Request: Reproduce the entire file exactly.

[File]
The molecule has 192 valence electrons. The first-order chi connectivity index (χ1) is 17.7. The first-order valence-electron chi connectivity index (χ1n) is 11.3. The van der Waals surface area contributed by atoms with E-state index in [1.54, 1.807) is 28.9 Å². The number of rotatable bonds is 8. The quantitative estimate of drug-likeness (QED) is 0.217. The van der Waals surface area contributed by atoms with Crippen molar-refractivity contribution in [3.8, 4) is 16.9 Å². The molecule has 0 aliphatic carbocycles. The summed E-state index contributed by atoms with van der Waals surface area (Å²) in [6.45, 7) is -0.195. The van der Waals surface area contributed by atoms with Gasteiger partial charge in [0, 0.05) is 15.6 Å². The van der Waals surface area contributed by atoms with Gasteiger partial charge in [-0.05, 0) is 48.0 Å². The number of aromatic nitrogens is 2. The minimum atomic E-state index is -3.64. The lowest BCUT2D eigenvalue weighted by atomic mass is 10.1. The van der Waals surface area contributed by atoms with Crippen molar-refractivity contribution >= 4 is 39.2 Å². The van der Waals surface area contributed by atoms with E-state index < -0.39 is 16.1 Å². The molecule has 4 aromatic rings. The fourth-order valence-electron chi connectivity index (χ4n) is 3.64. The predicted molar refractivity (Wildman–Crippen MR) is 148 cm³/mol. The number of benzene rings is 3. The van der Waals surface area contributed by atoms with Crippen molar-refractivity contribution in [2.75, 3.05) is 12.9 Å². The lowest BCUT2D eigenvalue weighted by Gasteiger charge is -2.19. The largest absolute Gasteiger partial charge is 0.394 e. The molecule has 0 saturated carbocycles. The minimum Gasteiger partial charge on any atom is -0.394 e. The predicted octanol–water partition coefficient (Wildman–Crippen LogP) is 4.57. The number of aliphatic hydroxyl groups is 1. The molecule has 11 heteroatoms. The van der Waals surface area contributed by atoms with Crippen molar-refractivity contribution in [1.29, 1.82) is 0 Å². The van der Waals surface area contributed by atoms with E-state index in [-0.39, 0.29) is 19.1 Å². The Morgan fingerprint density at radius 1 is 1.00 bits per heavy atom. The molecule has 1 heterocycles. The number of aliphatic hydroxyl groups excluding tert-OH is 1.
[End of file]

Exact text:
The molecule has 192 valence electrons. The first-order chi connectivity index (χ1) is 17.7. The first-order valence-electron chi connectivity index (χ1n) is 11.3. The van der Waals surface area contributed by atoms with E-state index in [1.54, 1.807) is 28.9 Å². The number of rotatable bonds is 8. The quantitative estimate of drug-likeness (QED) is 0.217. The van der Waals surface area contributed by atoms with Crippen molar-refractivity contribution in [3.8, 4) is 16.9 Å². The molecule has 0 aliphatic carbocycles. The summed E-state index contributed by atoms with van der Waals surface area (Å²) in [6.45, 7) is -0.195. The van der Waals surface area contributed by atoms with Gasteiger partial charge in [0, 0.05) is 15.6 Å². The van der Waals surface area contributed by atoms with Gasteiger partial charge in [-0.05, 0) is 48.0 Å². The number of aromatic nitrogens is 2. The minimum atomic E-state index is -3.64. The lowest BCUT2D eigenvalue weighted by atomic mass is 10.1. The van der Waals surface area contributed by atoms with Crippen molar-refractivity contribution >= 4 is 39.2 Å². The van der Waals surface area contributed by atoms with E-state index < -0.39 is 16.1 Å². The molecule has 4 aromatic rings. The fourth-order valence-electron chi connectivity index (χ4n) is 3.64. The predicted molar refractivity (Wildman–Crippen MR) is 148 cm³/mol. The number of benzene rings is 3. The van der Waals surface area contributed by atoms with Crippen molar-refractivity contribution in [2.75, 3.05) is 12.9 Å². The lowest BCUT2D eigenvalue weighted by Gasteiger charge is -2.19. The largest absolute Gasteiger partial charge is 0.394 e. The molecule has 0 saturated carbocycles. The minimum Gasteiger partial charge on any atom is -0.394 e. The predicted octanol–water partition coefficient (Wildman–Crippen LogP) is 4.57. The number of aliphatic hydroxyl groups is 1. The molecule has 11 heteroatoms. The van der Waals surface area contributed by atoms with Crippen molar-refractivity contribution in [1.29, 1.82) is 0 Å². The van der Waals surface area contributed by atoms with E-state index in [-0.39, 0.29) is 19.1 Å². The Morgan fingerprint density at radius 1 is 1.00 bits per heavy atom. The molecule has 1 heterocycles. The number of aliphatic hydroxyl groups excluding tert-OH is 1.